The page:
Sailing and travel tales

Cuba : The fishermans extra risky lot

with 2 comments


Dead fishing boats lay here and there everywhere.

It was a curious moment when I noticed that

the coast guards – controllers- run about in quite new fast boats

while Cubas fishermen – producers – seriously risk their lifes in disintegrating fishing boats.

Coming down the west coast we took shelter for two nights

on the uninhabited and very flat Casa ( Island ) de la Lena

in a big protected channel with Mangroves all around while

a “Northerner “ went through.

Also taking shelter were fishermen in rusting dilapidated

concret fishing boats of about 60 ft long.

There has been no money available to maintain the fishing fleet in Cuba

which was originally established with Russian help.

On board were 10 men. A couple of them jumped into their dinghy

and brought over 7 or 8 crayfish – lobster tails with to live ones on top

and a big fish. In exchange they first asked for rum, which we did not have

on board because we had already given our rum away for two fish to fishermen

further up the coast. They accepted 10 cans of beer.

Then they asked if we had a 24 volt light bulb on board.

We were very sorry not to have one for them. We have 12 volts.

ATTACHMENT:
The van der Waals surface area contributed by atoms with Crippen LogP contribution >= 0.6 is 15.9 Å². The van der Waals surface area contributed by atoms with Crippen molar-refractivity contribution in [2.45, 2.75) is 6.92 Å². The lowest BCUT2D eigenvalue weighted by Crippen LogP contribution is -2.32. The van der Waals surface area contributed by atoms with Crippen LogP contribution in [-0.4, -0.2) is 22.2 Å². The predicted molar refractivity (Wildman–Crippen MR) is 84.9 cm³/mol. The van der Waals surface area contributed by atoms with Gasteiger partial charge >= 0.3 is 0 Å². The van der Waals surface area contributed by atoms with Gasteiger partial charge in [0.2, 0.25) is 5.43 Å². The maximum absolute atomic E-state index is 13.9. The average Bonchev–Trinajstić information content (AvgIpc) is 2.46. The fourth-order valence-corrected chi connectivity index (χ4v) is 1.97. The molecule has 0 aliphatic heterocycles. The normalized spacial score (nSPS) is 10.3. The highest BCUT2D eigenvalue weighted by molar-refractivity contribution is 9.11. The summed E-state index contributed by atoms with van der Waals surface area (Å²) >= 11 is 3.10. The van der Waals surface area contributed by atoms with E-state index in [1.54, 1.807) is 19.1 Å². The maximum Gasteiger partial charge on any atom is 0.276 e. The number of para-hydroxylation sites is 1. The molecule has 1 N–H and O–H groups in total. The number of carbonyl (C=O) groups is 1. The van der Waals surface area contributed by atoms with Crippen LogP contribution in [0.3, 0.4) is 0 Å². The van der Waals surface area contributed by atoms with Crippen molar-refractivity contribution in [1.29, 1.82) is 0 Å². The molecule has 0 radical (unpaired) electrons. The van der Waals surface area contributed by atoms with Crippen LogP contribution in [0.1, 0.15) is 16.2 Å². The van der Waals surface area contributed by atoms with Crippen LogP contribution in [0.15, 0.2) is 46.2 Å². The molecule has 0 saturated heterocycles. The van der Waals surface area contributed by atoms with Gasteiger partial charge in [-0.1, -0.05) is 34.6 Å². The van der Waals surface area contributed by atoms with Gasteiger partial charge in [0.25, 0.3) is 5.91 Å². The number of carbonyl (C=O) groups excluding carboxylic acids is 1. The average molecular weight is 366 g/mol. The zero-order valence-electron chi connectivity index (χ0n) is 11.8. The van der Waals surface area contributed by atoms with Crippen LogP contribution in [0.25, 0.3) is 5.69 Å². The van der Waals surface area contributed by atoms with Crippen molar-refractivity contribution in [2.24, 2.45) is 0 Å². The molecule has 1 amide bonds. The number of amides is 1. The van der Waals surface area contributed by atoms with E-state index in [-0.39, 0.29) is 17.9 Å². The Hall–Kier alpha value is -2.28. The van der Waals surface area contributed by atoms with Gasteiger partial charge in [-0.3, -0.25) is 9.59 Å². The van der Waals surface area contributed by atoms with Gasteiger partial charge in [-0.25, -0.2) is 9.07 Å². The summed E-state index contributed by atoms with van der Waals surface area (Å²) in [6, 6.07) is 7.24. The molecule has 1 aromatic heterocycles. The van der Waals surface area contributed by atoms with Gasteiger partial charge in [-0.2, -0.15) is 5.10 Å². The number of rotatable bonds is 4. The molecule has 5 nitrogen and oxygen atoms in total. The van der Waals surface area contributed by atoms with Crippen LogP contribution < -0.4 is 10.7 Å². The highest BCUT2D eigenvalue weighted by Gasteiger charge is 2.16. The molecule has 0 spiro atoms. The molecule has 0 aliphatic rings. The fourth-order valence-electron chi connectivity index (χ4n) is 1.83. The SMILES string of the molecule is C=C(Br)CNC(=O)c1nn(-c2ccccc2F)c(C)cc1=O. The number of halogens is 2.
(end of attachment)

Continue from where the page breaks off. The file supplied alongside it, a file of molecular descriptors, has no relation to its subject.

It would have been good to know what people need, like light bulbs,

for their everyday lives before we came. Hand soap, spark plugs light bulbs,

dried fruit like apricots and raisins are all gladly accepted in exchange.

The fishermen were warm and friendly people as we have found the

Cubans generally are. If they had been seen exchanging fish with us they

are liable for up to 10 years in goal. The fish they catch is government property

They get paid in food rations and a tiny bit of money but we are told Cubans

do not get enough money to get by each week now and that there is a

fairly desperate situation developing. Made worse because the Cuban authorities

have now lain off around a million government workers.

The population is around 9 – 10 million.

Written by teoranga

January 10, 2012 at 3:00 am

Posted in Uncategorized

2 Responses

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  1. Hi there, do you have any high resolution pic of the cuba ferro fishing vessels ?
    Like to place some at my website.

    Raymond Fehrmann

    September 6, 2012 at 9:03 am

    • Sorry , have not checked in on my sailing site for a while becaue I am back home in NZ for a few months catching my farm up to date. I will look through my Cuba photos and forward some on to you . The fishermans situation really bothered me so I did take quite a few of their rotting boats. I am not sure that they are high resolution though – How high do you want? rgds
      Janet Hyde


      December 5, 2012 at 10:15 pm

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